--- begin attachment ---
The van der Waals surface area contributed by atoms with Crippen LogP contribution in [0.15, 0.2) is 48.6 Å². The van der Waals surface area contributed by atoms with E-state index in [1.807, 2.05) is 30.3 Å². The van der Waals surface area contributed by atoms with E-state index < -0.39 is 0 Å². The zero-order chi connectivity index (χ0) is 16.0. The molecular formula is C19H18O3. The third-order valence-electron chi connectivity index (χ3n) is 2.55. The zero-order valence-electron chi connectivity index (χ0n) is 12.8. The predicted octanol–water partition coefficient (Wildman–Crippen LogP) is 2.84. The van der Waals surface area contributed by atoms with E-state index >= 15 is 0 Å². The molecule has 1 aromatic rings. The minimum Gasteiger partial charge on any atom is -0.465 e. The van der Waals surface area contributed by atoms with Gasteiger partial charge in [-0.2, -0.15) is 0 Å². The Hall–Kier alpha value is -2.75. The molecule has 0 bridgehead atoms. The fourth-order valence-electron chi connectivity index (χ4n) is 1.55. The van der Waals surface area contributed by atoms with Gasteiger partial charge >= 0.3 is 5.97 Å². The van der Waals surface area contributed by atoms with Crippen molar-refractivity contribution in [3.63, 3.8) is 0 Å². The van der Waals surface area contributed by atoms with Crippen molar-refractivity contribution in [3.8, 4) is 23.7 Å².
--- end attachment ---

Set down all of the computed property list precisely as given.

The van der Waals surface area contributed by atoms with Crippen LogP contribution in [0.15, 0.2) is 48.6 Å². The van der Waals surface area contributed by atoms with E-state index in [1.807, 2.05) is 30.3 Å². The van der Waals surface area contributed by atoms with E-state index < -0.39 is 0 Å². The zero-order chi connectivity index (χ0) is 16.0. The molecular formula is C19H18O3. The third-order valence-electron chi connectivity index (χ3n) is 2.55. The zero-order valence-electron chi connectivity index (χ0n) is 12.8. The predicted octanol–water partition coefficient (Wildman–Crippen LogP) is 2.84. The van der Waals surface area contributed by atoms with E-state index >= 15 is 0 Å². The molecule has 1 aromatic rings. The minimum Gasteiger partial charge on any atom is -0.465 e. The van der Waals surface area contributed by atoms with Gasteiger partial charge in [-0.2, -0.15) is 0 Å². The Hall–Kier alpha value is -2.75. The molecule has 0 bridgehead atoms. The fourth-order valence-electron chi connectivity index (χ4n) is 1.55. The van der Waals surface area contributed by atoms with Gasteiger partial charge >= 0.3 is 5.97 Å². The van der Waals surface area contributed by atoms with Crippen molar-refractivity contribution in [3.63, 3.8) is 0 Å². The van der Waals surface area contributed by atoms with Crippen molar-refractivity contribution in [3.8, 4) is 23.7 Å².